Matt’s Take:



Unless you’ve been hiding under a rock for the past week or so, I’m sure you heard about the NFL’s decision to make the game safer.



You see that, right? I snuck the word safe in there.



That’s what the league is trying to accomplish by telling players they have to clean up the way that they hit opposing players. Now don’t get all nostalgic on me and reminisce about the glory days of Dick Butkus and Jack Tatum.



“But Matt, this is football not ballet.”



Yeah, sure break out your thesaurus and use every reference you have in your arsenal. Call them wimps, a sissy, pansies, fairies or any other word you can conjure up to make a grown man turn beet red and cock back a fist.



It doesn’t matter.



The new “Helmet Crown Rule” is here to stay for the time being. And no, it’s not your fault Trent Richardson.



The league is trying to protect its investment, which are the players. It’s plain and simple.



So, if that means that a bruising running back can no longer plow his dome into a defending players chin, dislodging his helmet, I’m OK with that.



Football is a violent sport. I get it. But that doesn’t mean that you have to throw safety out the window.



If small steps like this can be brought in, possibly extending a player’s career, what’s the harm? If there is a way to reduce the number of head and neck injuries and concussions in football, why not take action?



These men are not sissies, pansies or weenies. They are human beings who are putting their health on the line to entertain the armchair quarterbacks and fans alike.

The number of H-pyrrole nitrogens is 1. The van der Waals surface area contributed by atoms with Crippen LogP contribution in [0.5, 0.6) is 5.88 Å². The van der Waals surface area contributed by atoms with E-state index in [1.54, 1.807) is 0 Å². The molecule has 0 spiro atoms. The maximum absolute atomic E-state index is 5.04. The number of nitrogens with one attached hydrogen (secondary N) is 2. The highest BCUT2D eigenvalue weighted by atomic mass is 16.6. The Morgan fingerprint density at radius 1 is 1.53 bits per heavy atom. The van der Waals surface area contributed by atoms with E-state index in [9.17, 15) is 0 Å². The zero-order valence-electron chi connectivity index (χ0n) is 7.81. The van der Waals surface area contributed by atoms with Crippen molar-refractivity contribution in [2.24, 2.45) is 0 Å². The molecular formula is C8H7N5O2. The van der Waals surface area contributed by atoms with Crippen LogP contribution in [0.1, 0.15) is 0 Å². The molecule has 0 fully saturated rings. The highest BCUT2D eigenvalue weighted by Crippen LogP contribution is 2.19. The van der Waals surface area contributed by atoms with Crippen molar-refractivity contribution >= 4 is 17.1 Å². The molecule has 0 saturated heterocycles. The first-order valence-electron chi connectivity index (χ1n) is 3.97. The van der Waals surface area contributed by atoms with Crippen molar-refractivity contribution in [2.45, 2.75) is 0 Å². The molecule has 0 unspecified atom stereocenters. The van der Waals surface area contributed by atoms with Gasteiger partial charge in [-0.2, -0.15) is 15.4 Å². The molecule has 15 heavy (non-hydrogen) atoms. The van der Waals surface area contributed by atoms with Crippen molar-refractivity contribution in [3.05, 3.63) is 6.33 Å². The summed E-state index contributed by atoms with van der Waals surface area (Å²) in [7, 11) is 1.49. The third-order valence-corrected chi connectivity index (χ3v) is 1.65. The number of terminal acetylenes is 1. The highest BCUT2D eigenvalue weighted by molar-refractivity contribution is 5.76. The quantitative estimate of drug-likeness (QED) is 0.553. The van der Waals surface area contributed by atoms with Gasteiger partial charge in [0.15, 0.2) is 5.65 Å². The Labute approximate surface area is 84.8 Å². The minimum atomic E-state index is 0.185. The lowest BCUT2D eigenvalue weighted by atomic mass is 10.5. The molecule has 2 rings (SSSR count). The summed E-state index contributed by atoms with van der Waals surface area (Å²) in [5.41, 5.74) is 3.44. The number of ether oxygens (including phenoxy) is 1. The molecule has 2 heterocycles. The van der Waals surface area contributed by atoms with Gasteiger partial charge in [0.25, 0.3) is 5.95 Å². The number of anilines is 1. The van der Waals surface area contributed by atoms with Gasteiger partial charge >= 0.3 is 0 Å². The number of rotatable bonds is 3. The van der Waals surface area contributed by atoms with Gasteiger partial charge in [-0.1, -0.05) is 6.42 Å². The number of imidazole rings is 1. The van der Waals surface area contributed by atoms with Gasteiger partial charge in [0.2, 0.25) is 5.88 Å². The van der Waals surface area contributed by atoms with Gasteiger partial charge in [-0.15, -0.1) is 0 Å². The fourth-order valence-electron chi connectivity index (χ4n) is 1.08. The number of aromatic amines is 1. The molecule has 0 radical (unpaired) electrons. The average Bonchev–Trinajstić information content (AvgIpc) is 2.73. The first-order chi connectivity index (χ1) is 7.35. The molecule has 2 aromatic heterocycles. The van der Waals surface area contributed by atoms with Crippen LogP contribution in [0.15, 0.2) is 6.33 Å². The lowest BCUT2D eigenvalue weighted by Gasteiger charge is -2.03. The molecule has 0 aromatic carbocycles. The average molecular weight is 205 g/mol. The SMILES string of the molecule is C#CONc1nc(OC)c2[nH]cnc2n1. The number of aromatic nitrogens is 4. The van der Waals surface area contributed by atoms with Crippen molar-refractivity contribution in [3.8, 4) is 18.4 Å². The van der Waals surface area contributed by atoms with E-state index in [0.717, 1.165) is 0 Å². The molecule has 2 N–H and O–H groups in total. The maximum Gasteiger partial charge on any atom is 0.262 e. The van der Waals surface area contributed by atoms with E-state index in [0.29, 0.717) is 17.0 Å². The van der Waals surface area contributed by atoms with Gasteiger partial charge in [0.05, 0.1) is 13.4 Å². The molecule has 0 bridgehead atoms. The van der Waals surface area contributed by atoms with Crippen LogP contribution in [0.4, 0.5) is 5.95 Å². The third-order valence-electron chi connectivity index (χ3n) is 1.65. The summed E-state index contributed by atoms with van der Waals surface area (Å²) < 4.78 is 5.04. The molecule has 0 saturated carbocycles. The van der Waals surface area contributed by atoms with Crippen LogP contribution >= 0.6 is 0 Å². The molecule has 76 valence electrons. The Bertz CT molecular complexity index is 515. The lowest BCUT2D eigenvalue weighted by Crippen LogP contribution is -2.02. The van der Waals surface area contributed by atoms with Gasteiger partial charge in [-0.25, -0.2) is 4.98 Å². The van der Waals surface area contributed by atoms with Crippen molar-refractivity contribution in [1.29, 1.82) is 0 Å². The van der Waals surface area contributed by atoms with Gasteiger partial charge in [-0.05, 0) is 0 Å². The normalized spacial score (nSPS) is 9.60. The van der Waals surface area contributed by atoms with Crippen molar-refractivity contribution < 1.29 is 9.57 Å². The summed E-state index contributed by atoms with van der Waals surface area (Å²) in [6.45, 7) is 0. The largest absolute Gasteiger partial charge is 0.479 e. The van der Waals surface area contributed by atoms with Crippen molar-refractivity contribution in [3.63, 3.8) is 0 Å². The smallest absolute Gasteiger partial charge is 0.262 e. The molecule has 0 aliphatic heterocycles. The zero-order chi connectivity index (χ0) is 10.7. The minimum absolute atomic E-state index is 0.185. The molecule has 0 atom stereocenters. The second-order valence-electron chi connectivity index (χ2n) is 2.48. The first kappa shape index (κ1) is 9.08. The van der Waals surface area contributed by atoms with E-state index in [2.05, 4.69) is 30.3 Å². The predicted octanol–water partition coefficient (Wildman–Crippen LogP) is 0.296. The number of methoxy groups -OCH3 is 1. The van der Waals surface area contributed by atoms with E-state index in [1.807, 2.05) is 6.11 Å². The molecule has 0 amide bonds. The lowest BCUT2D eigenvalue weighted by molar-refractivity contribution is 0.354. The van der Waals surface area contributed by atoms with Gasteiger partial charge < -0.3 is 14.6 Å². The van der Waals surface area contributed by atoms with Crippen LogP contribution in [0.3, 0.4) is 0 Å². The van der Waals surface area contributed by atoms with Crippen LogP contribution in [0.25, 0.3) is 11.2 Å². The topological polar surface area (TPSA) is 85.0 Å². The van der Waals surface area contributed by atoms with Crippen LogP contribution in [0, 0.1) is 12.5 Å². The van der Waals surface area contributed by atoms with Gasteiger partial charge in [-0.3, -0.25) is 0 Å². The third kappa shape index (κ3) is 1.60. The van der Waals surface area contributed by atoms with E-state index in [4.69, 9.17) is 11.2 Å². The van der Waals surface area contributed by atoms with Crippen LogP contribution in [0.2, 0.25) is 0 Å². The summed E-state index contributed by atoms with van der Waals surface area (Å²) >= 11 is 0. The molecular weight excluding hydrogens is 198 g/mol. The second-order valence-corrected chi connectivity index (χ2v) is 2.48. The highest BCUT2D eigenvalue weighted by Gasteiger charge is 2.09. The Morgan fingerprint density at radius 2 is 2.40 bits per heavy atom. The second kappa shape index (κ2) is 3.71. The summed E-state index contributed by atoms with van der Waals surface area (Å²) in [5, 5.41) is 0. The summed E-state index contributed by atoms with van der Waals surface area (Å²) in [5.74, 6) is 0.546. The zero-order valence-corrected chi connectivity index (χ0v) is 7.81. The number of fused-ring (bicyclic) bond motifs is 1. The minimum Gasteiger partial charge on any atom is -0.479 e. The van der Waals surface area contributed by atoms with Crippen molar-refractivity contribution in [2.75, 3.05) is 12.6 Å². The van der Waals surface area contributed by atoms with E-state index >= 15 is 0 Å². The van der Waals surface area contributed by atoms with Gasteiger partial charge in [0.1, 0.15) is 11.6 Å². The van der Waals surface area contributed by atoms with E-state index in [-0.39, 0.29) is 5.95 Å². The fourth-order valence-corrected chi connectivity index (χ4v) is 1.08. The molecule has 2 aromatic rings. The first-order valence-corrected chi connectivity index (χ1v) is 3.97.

Let’s give it a rest.



 



Andrew’s take:



Please give a warm, probably begrudged, welcome to the new American Football game. We don’t hit, we have 22-man group hugs!



If you want to eliminate the violent collisions that have come to define America’s game, just change the sport.



Who cares if our entire nation lives and dies by an activity that is most-uniquely American? Just get rid of it.



Because, with the new “Helmet Crown Rule” that will take effect in the 2013 NFL season, it just won’t seem like football anymore.



It’s basically official. No more hitting.



The rule was seemingly created in fairness to defenders who weren’t allowed to make a hit on offensive players that were free to annihilate anybody who comes between them and the end zone.



So, instead of fixing a bad rule, the NFL evened things out, with another misconceived guideline.



How arrogant can the decision makers be?



First there was the strike, and then Barack Obama admitted that he would be reluctant to let his offspring play the game. It’s almost obvious that the recent, unparalleled success of the NFL will inevitably run out. But, for some reason, Roger Goodell thinks he can save face on the head trauma front, by sacrificing the butts in the seats.



The modern version of the NFL has provided Americans with the right to be smug about their athletes. While soccer players are rolling around the field, holding their ankles and faking injury, Americans continue to idolize the Johnny Unitas types, who continue to throw forward passes after completely tearing a bicep.



Mark my words; if we spend next season waiting for referees to decide if a running back has illegally hit a defender, fans will be lost.



The glory years are over. This is the beginning of the end.